Now, in my articles and classes I may discuss specific native plants for specific situations, but those are just guiding examples based on my experience in my ecoregion, and in that way can serve as a launching pad for you. But they are not apples to apples. Some species might be, and that's great. In order to set yourself up for the best chance at success you need to do the research yourself. That starts with learning about your ecoregion, studying up on what's native to you (university extensions, guidebooks, even basic lists from Xerces and Pollinator Partnership), researching each plant and how they grow and where (guidebooks, reputable nurseries and botanic gardens and websites -- the more local / regional the better). And yeah, the forthcoming book Prairie Up is loaded with this information and resource tips, but they are also in the online class Starting Your Native Plant Garden.
You gotta do your homework. You really do. Winter is great for this process. And yes, it's worth it on so many levels, least of which is overall empowerment and confidence. No, all of this research is not a magic bullet -- plants are plants, weather is weather, deer are deer, etc. The plants will eventually teach you and show you the way as the landscape evolves and you with it, especially if you design with plant communities vs. plants as lone specimens. Gardens are not cookie recipes. There are no precise measurements that lead to a specific outcome -- not unless you have a full time staff and sizable management budget.
Choose the plants that work for the site and with one another (think habit and sociability aka rate of spread), and you're way ahead of the game. Let plants move about. Let them self organize. Let go of helicopter gardening. This all takes years.
P.S. -- You should probably do most of the above for exotic plants, too.
Seeds $ vs Plugs $$$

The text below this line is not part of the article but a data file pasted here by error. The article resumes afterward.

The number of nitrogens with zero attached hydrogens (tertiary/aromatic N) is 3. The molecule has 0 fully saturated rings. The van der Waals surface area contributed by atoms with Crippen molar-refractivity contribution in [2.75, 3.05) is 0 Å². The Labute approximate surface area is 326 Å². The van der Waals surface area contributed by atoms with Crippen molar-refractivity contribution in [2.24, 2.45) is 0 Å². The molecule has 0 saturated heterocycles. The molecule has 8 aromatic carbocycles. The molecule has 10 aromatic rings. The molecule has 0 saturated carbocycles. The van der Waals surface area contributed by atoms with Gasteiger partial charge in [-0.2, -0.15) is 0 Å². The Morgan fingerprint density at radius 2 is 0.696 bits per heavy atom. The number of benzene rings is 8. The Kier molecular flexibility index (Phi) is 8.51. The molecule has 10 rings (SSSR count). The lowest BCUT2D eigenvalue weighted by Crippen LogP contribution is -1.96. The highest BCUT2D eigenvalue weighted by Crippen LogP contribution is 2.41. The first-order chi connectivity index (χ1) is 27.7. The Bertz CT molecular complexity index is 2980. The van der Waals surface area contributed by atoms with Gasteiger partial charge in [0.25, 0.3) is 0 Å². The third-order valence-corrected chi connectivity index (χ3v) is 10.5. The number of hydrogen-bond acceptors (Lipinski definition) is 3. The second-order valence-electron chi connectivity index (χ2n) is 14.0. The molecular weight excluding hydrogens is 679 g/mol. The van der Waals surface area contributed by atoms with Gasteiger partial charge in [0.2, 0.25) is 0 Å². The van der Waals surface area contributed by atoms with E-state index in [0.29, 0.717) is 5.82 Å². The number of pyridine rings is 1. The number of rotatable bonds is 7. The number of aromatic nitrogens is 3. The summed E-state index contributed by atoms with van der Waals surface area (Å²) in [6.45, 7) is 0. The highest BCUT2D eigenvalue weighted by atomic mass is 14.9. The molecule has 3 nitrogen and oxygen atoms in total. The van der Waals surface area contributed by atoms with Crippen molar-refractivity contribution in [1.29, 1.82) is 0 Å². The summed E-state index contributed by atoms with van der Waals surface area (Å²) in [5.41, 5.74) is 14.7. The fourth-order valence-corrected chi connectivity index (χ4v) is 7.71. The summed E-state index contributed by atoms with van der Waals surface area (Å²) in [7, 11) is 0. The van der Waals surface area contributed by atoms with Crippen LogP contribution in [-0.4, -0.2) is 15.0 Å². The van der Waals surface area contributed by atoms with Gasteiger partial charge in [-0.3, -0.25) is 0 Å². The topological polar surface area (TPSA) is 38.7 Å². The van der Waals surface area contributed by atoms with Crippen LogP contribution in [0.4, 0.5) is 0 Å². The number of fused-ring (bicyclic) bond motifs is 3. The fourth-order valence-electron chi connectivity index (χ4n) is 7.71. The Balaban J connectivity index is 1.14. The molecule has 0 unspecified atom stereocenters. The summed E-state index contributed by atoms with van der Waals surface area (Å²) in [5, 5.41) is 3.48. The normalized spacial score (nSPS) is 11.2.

This is a good time of year to discuss seeds vs plants, especially since the concern on so many social media forums is showing design purpose.
While seeds are less expensive, it takes years for them (perennials) to develop into a sizable plant. 2-4 years. If you get rain at the right times. Dependent on soil type and ecoregion. It can then take a few more years for the plants to self select and organize into discernible patterns, like sweeps and drifts, that a passerby would interpret as intentional or "pretty."
The design of a seeding is much less controlled for the average gardener. "A sown garden is like a box of chocolates, you never know what you're going to get." If there's any way to get potted plants, even plugs, and curate the species used so they match one another and the site, that might solve some long term management issues. Even simple massing of forb plugs among a grassy matrix can help when it comes to design and layout.
You can also put a thin 1" layer of wood mulch in the planted / plugged bed to show it's a "garden" -- you don't need a border or barrier per se to highlight the space as intentional (although you could trench a border). Remember though, you can't seed into wood mulch. If you're 100% seeding species then diversity is super critical. And on bare soil rates are 50 seeds per foot, if into killed grass 100-150 seeds per foot or more. It's starting to get expensive to the point where you might be thinking why not just buy plugs instead -- especially to get a garden much sooner AND control the design to appease neighbors.